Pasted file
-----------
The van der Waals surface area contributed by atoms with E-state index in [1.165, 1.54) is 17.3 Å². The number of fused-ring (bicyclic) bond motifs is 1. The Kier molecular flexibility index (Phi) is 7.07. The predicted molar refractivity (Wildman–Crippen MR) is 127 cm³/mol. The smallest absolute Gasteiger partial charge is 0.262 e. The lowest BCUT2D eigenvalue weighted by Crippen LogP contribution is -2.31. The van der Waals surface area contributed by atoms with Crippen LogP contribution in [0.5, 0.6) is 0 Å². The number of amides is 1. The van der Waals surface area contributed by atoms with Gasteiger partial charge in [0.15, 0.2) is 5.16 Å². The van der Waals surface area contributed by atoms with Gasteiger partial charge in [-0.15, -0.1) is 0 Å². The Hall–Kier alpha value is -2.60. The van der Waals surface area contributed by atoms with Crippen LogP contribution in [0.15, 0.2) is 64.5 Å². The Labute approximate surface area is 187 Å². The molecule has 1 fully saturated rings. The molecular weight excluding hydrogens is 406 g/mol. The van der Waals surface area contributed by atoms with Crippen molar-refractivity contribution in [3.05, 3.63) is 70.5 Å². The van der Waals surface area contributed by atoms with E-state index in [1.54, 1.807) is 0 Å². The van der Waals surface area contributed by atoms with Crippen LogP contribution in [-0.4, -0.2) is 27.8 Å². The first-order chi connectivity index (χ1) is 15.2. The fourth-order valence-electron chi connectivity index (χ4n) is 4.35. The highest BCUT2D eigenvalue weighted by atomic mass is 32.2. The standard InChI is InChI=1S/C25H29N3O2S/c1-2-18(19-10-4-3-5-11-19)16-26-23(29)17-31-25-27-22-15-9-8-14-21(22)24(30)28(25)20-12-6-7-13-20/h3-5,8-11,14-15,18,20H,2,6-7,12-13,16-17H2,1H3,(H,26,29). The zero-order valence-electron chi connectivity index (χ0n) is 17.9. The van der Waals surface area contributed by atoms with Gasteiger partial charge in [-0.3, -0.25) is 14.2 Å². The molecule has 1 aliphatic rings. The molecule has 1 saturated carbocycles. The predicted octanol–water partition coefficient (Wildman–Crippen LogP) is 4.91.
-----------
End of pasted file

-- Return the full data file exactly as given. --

The van der Waals surface area contributed by atoms with E-state index in [1.165, 1.54) is 17.3 Å². The number of fused-ring (bicyclic) bond motifs is 1. The Kier molecular flexibility index (Phi) is 7.07. The predicted molar refractivity (Wildman–Crippen MR) is 127 cm³/mol. The smallest absolute Gasteiger partial charge is 0.262 e. The lowest BCUT2D eigenvalue weighted by Crippen LogP contribution is -2.31. The van der Waals surface area contributed by atoms with Crippen LogP contribution in [0.5, 0.6) is 0 Å². The number of amides is 1. The van der Waals surface area contributed by atoms with Gasteiger partial charge in [0.15, 0.2) is 5.16 Å². The van der Waals surface area contributed by atoms with Gasteiger partial charge in [-0.15, -0.1) is 0 Å². The Hall–Kier alpha value is -2.60. The van der Waals surface area contributed by atoms with Crippen LogP contribution in [0.15, 0.2) is 64.5 Å². The Labute approximate surface area is 187 Å². The molecule has 1 fully saturated rings. The molecular weight excluding hydrogens is 406 g/mol. The van der Waals surface area contributed by atoms with Crippen molar-refractivity contribution in [3.05, 3.63) is 70.5 Å². The van der Waals surface area contributed by atoms with E-state index in [1.54, 1.807) is 0 Å². The van der Waals surface area contributed by atoms with Crippen LogP contribution in [-0.4, -0.2) is 27.8 Å². The first-order chi connectivity index (χ1) is 15.2. The fourth-order valence-electron chi connectivity index (χ4n) is 4.35. The highest BCUT2D eigenvalue weighted by atomic mass is 32.2. The standard InChI is InChI=1S/C25H29N3O2S/c1-2-18(19-10-4-3-5-11-19)16-26-23(29)17-31-25-27-22-15-9-8-14-21(22)24(30)28(25)20-12-6-7-13-20/h3-5,8-11,14-15,18,20H,2,6-7,12-13,16-17H2,1H3,(H,26,29). The zero-order valence-electron chi connectivity index (χ0n) is 17.9. The van der Waals surface area contributed by atoms with Gasteiger partial charge in [-0.3, -0.25) is 14.2 Å². The molecule has 1 aliphatic rings. The molecule has 1 saturated carbocycles. The predicted octanol–water partition coefficient (Wildman–Crippen LogP) is 4.91.